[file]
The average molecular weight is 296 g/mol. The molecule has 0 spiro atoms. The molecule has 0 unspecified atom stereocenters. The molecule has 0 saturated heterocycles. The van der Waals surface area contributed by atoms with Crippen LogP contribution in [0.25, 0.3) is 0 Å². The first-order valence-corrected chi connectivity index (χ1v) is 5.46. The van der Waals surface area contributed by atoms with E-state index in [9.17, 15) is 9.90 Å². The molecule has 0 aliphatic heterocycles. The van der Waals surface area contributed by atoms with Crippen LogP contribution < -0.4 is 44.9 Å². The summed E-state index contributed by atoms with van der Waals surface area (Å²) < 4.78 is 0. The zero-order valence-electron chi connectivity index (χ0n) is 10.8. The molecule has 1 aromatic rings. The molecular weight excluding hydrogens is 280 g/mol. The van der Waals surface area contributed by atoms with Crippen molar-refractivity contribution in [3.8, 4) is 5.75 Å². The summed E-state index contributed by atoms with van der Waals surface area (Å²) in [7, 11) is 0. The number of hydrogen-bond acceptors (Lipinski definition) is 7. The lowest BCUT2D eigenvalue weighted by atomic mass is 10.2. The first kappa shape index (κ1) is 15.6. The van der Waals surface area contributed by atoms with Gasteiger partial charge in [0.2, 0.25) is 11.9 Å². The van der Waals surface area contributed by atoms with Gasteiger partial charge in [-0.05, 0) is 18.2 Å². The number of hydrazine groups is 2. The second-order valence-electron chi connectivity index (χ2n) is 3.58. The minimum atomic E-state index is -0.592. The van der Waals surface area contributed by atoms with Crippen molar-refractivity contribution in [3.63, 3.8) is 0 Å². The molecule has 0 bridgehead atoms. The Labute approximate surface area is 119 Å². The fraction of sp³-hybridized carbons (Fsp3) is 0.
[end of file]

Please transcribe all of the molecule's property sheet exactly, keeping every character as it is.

The average molecular weight is 296 g/mol. The molecule has 0 spiro atoms. The molecule has 0 unspecified atom stereocenters. The molecule has 0 saturated heterocycles. The van der Waals surface area contributed by atoms with Crippen LogP contribution in [0.25, 0.3) is 0 Å². The first-order valence-corrected chi connectivity index (χ1v) is 5.46. The van der Waals surface area contributed by atoms with E-state index in [9.17, 15) is 9.90 Å². The molecule has 0 aliphatic heterocycles. The van der Waals surface area contributed by atoms with Crippen LogP contribution < -0.4 is 44.9 Å². The summed E-state index contributed by atoms with van der Waals surface area (Å²) < 4.78 is 0. The zero-order valence-electron chi connectivity index (χ0n) is 10.8. The molecule has 1 aromatic rings. The molecular weight excluding hydrogens is 280 g/mol. The van der Waals surface area contributed by atoms with Crippen molar-refractivity contribution in [3.8, 4) is 5.75 Å². The summed E-state index contributed by atoms with van der Waals surface area (Å²) in [7, 11) is 0. The number of hydrogen-bond acceptors (Lipinski definition) is 7. The lowest BCUT2D eigenvalue weighted by atomic mass is 10.2. The first kappa shape index (κ1) is 15.6. The van der Waals surface area contributed by atoms with Gasteiger partial charge in [0.2, 0.25) is 11.9 Å². The van der Waals surface area contributed by atoms with Gasteiger partial charge in [-0.05, 0) is 18.2 Å². The number of hydrazine groups is 2. The second-order valence-electron chi connectivity index (χ2n) is 3.58. The minimum atomic E-state index is -0.592. The van der Waals surface area contributed by atoms with Crippen molar-refractivity contribution in [3.63, 3.8) is 0 Å². The molecule has 0 bridgehead atoms. The Labute approximate surface area is 119 Å². The fraction of sp³-hybridized carbons (Fsp3) is 0.